Maimonides, Crowley, and Esoteric Blinds
If you’ve spent any time around the occult, you’ve no doubt heard of the term “occult blind.” This is the idea that some writings are couched in terms that don’t immediately reveal their true meaning. The idea is to obfuscate the real message from “ordinary” eyes, lest the information fall into the wrong hands. On such famous blind is Aleister Crowley’s assertion that he sacrificed 150 male children in one year. Obviously, Crowley didn’t really sacrifice children; rather he was referring to a specific magickal technique in coded terms.
Crowley wasn’t the only one to use this “veiled” language, nor is it necessarily limited to occultists. In fact, I recently learned that none other than the vaunted Jewish philosopher Maimonides also used obfuscation to hide some of his ideas. In laying out the method in which to read his famous work The Guide for the Perplexed, Maimonides suggests that there are times in his book where, rather than make things easier to understand, he will purposefully misdirect the reader.
“In speaking about very obscure matters, it is necessary to conceal some parts and to disclose others. Sometimes in the case of certain dicta this necessity requires that the discussion proceed on the basis of a certain premise, whereas in another place necessity requires that the discussion proceed on the basis of another premise contradicting the first one. In such cases the vulgar must in no way be aware of the contradiction; the author accordingly uses some device to conceal it be all means…” (emphasis mine)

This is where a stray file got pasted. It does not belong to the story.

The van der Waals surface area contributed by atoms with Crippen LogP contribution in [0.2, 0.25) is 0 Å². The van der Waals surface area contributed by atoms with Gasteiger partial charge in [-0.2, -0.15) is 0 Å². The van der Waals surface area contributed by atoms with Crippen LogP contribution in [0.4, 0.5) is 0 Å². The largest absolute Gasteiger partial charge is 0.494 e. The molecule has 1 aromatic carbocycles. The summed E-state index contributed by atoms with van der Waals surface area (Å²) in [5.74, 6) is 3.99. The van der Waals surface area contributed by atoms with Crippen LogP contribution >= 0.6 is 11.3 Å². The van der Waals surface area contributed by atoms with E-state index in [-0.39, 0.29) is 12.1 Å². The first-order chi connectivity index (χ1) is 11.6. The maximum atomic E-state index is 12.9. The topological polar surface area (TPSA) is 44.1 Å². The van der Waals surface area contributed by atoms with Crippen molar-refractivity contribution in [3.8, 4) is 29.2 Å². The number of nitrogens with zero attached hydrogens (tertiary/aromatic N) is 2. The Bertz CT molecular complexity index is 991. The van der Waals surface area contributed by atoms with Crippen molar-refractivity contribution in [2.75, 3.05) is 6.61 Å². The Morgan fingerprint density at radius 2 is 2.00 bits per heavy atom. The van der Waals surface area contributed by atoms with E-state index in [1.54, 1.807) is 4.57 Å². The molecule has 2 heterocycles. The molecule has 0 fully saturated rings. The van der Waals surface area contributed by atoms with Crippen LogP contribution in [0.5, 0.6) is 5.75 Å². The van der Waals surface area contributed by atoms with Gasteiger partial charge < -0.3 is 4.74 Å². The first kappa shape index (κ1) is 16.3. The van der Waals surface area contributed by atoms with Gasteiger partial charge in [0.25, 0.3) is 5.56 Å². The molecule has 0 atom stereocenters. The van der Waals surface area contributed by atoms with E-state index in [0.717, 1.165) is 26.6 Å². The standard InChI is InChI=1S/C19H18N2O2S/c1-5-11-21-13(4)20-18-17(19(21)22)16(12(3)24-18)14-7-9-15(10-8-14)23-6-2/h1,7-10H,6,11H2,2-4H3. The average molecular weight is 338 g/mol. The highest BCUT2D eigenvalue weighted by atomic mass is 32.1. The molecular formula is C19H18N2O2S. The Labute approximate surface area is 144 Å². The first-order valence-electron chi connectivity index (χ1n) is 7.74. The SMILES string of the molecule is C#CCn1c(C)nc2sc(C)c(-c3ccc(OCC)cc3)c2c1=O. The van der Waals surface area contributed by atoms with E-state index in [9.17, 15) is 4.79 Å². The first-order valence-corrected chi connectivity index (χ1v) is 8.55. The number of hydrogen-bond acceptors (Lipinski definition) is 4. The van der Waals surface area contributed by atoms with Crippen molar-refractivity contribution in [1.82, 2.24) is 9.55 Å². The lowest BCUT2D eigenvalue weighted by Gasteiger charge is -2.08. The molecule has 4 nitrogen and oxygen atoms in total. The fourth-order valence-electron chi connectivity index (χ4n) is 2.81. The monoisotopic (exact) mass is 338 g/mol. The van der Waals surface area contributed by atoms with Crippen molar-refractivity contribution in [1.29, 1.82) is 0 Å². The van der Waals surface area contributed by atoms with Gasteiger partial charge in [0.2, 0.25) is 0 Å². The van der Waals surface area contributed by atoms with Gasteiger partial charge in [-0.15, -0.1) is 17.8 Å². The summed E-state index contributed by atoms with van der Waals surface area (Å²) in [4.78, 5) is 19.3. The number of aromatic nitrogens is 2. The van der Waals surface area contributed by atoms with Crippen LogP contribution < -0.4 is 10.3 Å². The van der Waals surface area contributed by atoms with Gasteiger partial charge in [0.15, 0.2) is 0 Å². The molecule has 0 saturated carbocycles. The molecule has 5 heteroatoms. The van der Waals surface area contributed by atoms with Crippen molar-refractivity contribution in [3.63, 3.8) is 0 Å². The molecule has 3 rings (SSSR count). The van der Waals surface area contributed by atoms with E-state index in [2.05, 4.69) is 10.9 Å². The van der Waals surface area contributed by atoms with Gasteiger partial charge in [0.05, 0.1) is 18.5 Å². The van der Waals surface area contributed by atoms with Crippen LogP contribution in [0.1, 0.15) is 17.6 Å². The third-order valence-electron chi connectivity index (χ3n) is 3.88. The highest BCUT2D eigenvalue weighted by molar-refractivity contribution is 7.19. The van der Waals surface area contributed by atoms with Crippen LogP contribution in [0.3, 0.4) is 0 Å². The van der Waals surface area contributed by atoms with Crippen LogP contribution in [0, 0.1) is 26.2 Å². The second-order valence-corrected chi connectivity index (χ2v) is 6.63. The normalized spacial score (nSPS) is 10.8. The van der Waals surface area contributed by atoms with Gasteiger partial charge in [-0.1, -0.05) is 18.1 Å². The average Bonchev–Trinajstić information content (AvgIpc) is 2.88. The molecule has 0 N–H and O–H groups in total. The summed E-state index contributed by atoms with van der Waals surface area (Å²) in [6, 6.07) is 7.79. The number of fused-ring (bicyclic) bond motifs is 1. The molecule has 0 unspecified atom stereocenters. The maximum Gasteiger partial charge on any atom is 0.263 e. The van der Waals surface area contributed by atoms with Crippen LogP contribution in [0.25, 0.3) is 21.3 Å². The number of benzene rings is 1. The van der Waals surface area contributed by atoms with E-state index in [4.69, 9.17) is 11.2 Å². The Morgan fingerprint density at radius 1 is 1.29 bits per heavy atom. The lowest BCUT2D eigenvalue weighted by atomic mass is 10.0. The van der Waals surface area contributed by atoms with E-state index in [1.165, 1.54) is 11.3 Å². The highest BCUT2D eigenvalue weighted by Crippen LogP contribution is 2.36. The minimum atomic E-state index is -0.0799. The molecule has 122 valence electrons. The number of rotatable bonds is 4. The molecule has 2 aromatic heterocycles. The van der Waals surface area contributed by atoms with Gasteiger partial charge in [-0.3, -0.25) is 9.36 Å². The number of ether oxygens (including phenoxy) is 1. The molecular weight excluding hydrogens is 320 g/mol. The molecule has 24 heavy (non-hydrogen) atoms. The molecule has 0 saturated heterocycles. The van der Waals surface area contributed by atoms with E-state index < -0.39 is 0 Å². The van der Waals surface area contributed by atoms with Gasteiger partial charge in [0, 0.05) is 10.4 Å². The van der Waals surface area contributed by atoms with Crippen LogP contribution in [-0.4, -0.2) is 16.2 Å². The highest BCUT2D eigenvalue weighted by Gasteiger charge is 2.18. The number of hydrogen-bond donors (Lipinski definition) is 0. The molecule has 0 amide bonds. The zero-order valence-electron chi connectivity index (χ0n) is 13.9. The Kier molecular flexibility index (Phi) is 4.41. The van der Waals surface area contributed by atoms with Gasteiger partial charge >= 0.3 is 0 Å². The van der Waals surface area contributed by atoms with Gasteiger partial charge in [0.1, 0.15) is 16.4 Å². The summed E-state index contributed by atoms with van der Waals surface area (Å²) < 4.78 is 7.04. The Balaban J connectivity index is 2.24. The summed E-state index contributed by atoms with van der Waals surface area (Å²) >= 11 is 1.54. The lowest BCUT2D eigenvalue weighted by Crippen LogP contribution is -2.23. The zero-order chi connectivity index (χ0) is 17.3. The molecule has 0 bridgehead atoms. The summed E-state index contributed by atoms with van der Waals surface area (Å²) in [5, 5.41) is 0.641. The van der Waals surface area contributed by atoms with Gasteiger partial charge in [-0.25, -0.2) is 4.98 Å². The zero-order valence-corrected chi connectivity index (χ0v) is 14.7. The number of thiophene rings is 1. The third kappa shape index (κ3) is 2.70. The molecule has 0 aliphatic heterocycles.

According to one of my professors, this small paragraph has led to a bounty of scholarship, even creating its own sub-discipline, where by academics attempt to determine where Maimonides was “faking to the left” and where he was being sincere with the reader. Two main schools of interpretation exist which interpret Maimonides based on his plain sense, or exoteric, meanings, and another school, the esoteric, which reads a bit more into his works. It’s been over 800 years since Maimonides passed away, and the debate still rages over what he meant.
Maimonides’ statement reminded me of the Book of the Law’s aphorism that its rituals would be “half known and half concealed.” Setting aside the question of who wrote Liber Al, one of the biggest problems scholars have when assessing Crowley is his writing style, which is at times deeply serious and at other times strongly mocking in tone. Like Maimonides, how does one determine when Crowley is being straight with the reader and when he is pointing to a larger meaning? Personally, there have been many times where I think I “get” Crowley, only to realize that picking up on one concealment doesn’t mean I’ve cracked the code. Rather, I wonder how many misdirections escaped my notice.
Fascinating stuff and interesting when one thinks that even medieval Jewish philosophers engaged in such intentional obfuscation.
Crowley, Aleister. Liber Al Vel Legis.
Crowley, Aleister. Magick in Theory and Practice
Maimonides. The Guide of the Perplexed.
Owen, Alex. The Place of Enchantment.
Photo by edomingo.